Ólafur Arnalds Innovates and Elevates on the Serene ‘re:member’

On re:member, Ólafur Arnalds takes a particularly delicate hand in assembling the sounds of live and computer-borne instruments, and the result is seamless.

Ólafur Arnalds
Mercury KX
24 August 2018

Typically, it is with a careful hand that composer Ólafur Arnalds approaches his music, ambient soundscapes and modern instrumentals evoking achingly beautiful senses of place and being. Over a decade of solo music work has seen him score ballet and film alike. He has laced silver piano reflections with harsh trap beats; he has brought together folk sounds of his native north with Western art stylings and contemporary electronics.

On re:member, Arnalds takes a particularly delicate hand in assembling the sounds of live and computer-borne instruments, and the result is seamless. Each track glides on air and light, humanmade projections of an idealized natural world conveyed through a rich variance of human handiwork. Strings rush, keys shine, synths glow, percussion drives some tracks into headier speeds – everything is polished, and even on Arnalds’ busiest pieces, serenity overcomes. It stands as the foundation of the opening title track, a slowly building composition of radiant piano notes and strings.

The piano notes in question make up not only the musical backbone of many of the pieces but also stand out as an important technological feature of the work. Arnalds uses innovative Stratus software across re:member, controlling two “self-playing, semi-generative playerpianos” with a central piano that Arnalds plays directly. Developed by Ólafur Arnalds and audio developer Halldór Eldjárn, the Stratus Pianos served as an interactive art installation in Reykjavík before the album; now, wholly in Arnalds’ hands, they are flawless.

Is it all too good to be true? With bright strings and cascading keys, “Unfold” starts out sounding like the opening of a blandly chipper nature documentary, a cheerful backdrop of empty space to set the stage for another narrative. It takes a few minutes for the sounds to pull apart in a way that gives the track enough texture to grip the mind in addition to pleasing the ear. When it does, with staggered voices and chords that gradually deconstruct themselves into arpeggios, the music finally takes center stage and offers up true emotional and sonic complexity – melancholy to lend shadow to what is for too long a pleasant, two-dimensional film score.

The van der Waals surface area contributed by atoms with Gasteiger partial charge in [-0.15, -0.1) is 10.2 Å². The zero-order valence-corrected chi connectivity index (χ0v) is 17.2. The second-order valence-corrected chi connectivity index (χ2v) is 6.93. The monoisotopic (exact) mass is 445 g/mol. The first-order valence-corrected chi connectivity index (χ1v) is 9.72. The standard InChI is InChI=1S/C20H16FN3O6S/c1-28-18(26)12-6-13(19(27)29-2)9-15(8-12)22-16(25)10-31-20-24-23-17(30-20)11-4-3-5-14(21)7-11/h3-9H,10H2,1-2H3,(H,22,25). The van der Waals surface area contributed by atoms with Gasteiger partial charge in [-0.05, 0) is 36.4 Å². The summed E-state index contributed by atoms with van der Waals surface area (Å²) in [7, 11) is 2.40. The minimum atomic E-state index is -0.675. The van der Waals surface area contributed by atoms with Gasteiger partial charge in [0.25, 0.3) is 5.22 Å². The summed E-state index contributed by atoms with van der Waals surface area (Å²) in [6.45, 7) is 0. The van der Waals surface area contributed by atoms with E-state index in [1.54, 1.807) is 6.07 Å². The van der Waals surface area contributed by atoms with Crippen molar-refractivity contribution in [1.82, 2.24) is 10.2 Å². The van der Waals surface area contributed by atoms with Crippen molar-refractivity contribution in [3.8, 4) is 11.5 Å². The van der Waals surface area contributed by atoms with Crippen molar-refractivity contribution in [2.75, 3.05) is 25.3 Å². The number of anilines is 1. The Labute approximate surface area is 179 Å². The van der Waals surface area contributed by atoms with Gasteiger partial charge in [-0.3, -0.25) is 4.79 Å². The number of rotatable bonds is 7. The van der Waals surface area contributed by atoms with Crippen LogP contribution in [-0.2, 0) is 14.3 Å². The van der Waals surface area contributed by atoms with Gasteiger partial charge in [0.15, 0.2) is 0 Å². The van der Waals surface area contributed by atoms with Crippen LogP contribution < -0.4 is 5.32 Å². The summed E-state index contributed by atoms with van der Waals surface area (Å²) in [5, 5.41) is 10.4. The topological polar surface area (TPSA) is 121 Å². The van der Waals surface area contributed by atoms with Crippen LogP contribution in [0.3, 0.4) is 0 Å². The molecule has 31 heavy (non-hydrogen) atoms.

Emotional simplicity done right can be effective even without the need for major tone shifts, though, and “Saman”, a short piece entirely composed of piano notes, is a perfect example. Sweet, soft, and just a little melancholy, it has a subtlety from the start that other tracks take time to reach, making it a refreshing break between some of the fuller pieces.

Perhaps the most haunting composition is “Ypsilon”, where a synthesizer haze prevails to give the piece an overall atmosphere of mystery that leads well into the shorter track “Momentary”, a calm piece in the same vein as “Saman”. That leads into “Undir”, six and a half minutes that start out slow and poignant before rising to reach the Technicolor heights set at the beginning of re:member. Once the song becomes airborne, it goes into freefall, spending its last minutes looping into a quiet end. Finishing off the album are two final tracks, “Ekki Hugsa” and “Nyepi”, that tiptoe – the former with quick, electronic steps, the latter a gentle, wordless lullaby – to the end.

Taken in randomly selected pieces, re:member can seem inconsistent, with an equal chance of picking a sedate track as an upbeat one. The whole contour of it, though, makes a sort of sense, each minute flowing into the next with a mellow logic. Even setting aside the search for cohesion, there’s no question that even at its most generic, re:member takes its listeners to a little slice of aural paradise. Whether inspired by Ólafur Arnalds’ own scenic Iceland or by worlds that are solely the product of his genius, this is music that gives us a flyover tour of a place that is, no matter what else, just plain nice.

RATING 8 / 10
Call for Music Reviewers and Essayists
Call for Music Reviewers and Essayists